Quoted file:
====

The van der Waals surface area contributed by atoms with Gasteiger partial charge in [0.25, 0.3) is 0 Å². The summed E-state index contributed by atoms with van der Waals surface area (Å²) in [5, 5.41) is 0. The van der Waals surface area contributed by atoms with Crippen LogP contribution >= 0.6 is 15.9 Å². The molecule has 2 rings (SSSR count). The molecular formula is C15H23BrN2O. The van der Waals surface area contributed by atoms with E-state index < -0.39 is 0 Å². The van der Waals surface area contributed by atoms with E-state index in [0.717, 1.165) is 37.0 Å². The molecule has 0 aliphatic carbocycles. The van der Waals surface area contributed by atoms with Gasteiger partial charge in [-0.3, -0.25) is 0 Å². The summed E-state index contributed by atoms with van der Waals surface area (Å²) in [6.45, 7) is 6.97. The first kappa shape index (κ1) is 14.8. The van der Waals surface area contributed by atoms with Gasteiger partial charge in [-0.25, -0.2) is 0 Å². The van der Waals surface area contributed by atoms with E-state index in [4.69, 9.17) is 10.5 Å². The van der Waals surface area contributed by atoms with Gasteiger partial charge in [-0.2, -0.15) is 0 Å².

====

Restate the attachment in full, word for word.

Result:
The van der Waals surface area contributed by atoms with Gasteiger partial charge in [0.25, 0.3) is 0 Å². The summed E-state index contributed by atoms with van der Waals surface area (Å²) in [5, 5.41) is 0. The van der Waals surface area contributed by atoms with Crippen LogP contribution >= 0.6 is 15.9 Å². The molecule has 2 rings (SSSR count). The molecular formula is C15H23BrN2O. The van der Waals surface area contributed by atoms with E-state index < -0.39 is 0 Å². The van der Waals surface area contributed by atoms with E-state index in [0.717, 1.165) is 37.0 Å². The molecule has 0 aliphatic carbocycles. The van der Waals surface area contributed by atoms with Gasteiger partial charge in [-0.3, -0.25) is 0 Å². The summed E-state index contributed by atoms with van der Waals surface area (Å²) in [6.45, 7) is 6.97. The first kappa shape index (κ1) is 14.8. The van der Waals surface area contributed by atoms with Gasteiger partial charge in [-0.25, -0.2) is 0 Å². The van der Waals surface area contributed by atoms with E-state index in [4.69, 9.17) is 10.5 Å². The van der Waals surface area contributed by atoms with Gasteiger partial charge in [-0.2, -0.15) is 0 Å².